Marginal Zone Lymphoma

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What is Marginal Zone Lymphoma?

There are two organs considered to be primary lymphoid organs: the thymus and the bone marrow. Then there are secondary lymphoid organs, and this includes the lymph nodes as well as the largest secondary lymphoid organ, the spleen.

The marginal zone is an area within the spleen that is populated by lymphocytes and macrophages. Blood-born antigens and lymphocytes enter the spleen, and their first stop is in the marginal zone. When lymphocytes in this area become cancerous, it is referred to as a marginal zone lymphoma and will be a B-cell non-Hodgkin's lymphoma.

What are The Types of Marginal Zone Lymphoma?

There are three generally recognized subtypes of marginal zone lymphoma. They are:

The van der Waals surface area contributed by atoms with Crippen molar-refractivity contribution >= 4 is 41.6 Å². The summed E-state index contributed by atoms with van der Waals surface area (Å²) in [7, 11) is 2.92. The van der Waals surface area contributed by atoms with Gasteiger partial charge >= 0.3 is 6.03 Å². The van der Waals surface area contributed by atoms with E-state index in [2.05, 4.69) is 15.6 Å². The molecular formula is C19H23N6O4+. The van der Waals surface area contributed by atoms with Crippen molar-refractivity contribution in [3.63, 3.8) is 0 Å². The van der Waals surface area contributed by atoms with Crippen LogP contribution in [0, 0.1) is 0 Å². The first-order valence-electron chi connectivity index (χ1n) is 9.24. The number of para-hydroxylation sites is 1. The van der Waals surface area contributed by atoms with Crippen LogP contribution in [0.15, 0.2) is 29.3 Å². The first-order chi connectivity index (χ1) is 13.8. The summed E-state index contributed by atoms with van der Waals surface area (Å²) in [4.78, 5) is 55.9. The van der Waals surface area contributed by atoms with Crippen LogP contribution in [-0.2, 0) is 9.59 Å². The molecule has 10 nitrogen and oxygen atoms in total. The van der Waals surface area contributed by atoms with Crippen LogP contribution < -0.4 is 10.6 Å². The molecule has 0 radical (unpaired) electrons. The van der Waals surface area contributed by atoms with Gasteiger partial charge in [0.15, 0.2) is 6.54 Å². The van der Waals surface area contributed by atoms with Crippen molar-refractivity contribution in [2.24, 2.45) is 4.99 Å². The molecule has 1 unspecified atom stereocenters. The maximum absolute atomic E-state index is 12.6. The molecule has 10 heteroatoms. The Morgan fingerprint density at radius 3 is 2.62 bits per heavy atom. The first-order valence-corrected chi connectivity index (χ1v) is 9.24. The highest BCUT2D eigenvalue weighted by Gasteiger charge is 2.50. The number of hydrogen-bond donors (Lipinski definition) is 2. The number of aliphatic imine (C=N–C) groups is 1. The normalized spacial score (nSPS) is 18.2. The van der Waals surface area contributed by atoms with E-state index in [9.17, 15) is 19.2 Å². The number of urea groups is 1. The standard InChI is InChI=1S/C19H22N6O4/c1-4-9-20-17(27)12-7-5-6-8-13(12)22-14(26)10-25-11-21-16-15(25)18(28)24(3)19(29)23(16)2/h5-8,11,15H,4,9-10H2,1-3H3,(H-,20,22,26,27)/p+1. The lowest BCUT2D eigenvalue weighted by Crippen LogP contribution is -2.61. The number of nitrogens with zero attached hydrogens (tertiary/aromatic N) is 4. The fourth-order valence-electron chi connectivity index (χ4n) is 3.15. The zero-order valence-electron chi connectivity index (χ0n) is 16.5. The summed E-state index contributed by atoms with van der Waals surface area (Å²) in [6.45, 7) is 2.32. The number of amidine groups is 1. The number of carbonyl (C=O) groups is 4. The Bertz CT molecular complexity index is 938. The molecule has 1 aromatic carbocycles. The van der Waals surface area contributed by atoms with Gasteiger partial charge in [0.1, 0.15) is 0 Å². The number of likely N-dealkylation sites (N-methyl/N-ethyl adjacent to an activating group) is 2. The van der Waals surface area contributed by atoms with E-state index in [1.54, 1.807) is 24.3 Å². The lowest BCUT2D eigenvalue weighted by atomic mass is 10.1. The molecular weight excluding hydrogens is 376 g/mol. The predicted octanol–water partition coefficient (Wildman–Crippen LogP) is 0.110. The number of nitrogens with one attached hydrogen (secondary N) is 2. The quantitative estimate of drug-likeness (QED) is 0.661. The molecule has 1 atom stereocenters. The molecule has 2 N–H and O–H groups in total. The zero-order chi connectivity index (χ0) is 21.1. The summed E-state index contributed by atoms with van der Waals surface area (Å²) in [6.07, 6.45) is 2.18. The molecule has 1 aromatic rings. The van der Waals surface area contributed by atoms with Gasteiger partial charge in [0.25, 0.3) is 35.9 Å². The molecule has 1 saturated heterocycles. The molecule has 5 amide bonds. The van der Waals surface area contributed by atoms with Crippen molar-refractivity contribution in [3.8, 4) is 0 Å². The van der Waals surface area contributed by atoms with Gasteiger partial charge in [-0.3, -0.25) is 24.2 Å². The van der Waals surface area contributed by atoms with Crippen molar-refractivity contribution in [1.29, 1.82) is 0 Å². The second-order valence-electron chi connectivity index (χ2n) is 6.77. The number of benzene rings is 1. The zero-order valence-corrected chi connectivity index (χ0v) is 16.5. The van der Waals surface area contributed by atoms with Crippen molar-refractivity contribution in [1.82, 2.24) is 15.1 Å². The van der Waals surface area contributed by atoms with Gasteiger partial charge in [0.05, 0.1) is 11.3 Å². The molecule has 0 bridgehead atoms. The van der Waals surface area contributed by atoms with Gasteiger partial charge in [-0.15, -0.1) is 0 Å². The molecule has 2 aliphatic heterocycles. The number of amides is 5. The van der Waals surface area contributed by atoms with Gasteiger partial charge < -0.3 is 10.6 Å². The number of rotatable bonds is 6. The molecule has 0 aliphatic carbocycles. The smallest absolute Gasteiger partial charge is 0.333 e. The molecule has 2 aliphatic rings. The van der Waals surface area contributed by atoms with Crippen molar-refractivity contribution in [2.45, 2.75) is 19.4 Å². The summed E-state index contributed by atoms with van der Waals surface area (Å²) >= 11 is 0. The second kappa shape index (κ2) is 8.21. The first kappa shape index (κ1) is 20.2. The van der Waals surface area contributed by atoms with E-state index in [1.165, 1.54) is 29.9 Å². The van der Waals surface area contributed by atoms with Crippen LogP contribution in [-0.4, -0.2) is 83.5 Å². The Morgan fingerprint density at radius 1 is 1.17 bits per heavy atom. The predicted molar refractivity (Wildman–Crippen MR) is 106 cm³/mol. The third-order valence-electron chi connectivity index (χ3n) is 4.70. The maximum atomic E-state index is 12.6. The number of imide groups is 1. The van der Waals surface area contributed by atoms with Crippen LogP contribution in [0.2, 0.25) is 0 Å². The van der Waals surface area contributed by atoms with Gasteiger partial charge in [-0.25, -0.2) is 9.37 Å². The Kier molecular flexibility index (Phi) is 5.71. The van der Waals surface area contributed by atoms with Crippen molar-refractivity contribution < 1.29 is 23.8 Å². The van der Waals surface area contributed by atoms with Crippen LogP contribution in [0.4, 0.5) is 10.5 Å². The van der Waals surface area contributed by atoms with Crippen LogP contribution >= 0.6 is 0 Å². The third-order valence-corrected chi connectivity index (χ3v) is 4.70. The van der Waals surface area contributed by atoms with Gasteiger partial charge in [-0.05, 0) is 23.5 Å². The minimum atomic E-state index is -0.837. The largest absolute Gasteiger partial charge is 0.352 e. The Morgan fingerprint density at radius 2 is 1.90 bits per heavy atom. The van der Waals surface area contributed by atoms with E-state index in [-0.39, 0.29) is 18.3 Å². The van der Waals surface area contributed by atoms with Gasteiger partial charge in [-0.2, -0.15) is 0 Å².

There are also some types within these subtypes, such as pulmonary marginal zone lymphoma (BALT) and primary cutaneous marginal zone lymphoma, affecting the skin.

These are fairly rare subtypes of lymphoma, accounting for about 2 to 4 percent of all NHLs, or no more than around 2,200 or so cases annually in the United States.

What is The Prognosis of Marginal Zone Lymphoma?

The five year overall survival rates for the three subtypes of marginal zone lymphoma are as follows:

  • Splenic marginal zone lymphoma (SMZL): 93%
  • Nodal marginal zone lymphoma: 89%
  • Extranodal marginal zone lymphoma (also known as MALT lymphoma): 87%

These rates are affected by a patient's age and gender, as well as their overall health, and whether or not they are symptomatic, among other factors.

Sources

Kindt, Thomas J et al. Immunology: Sixth Edition. WH Freeman and Company. New York. 2007

Mazloom A et al. Marginal zone lymphomas: factors that affect the final outcome. Cancer. 2010 Sep 15;116(18):4291-8.

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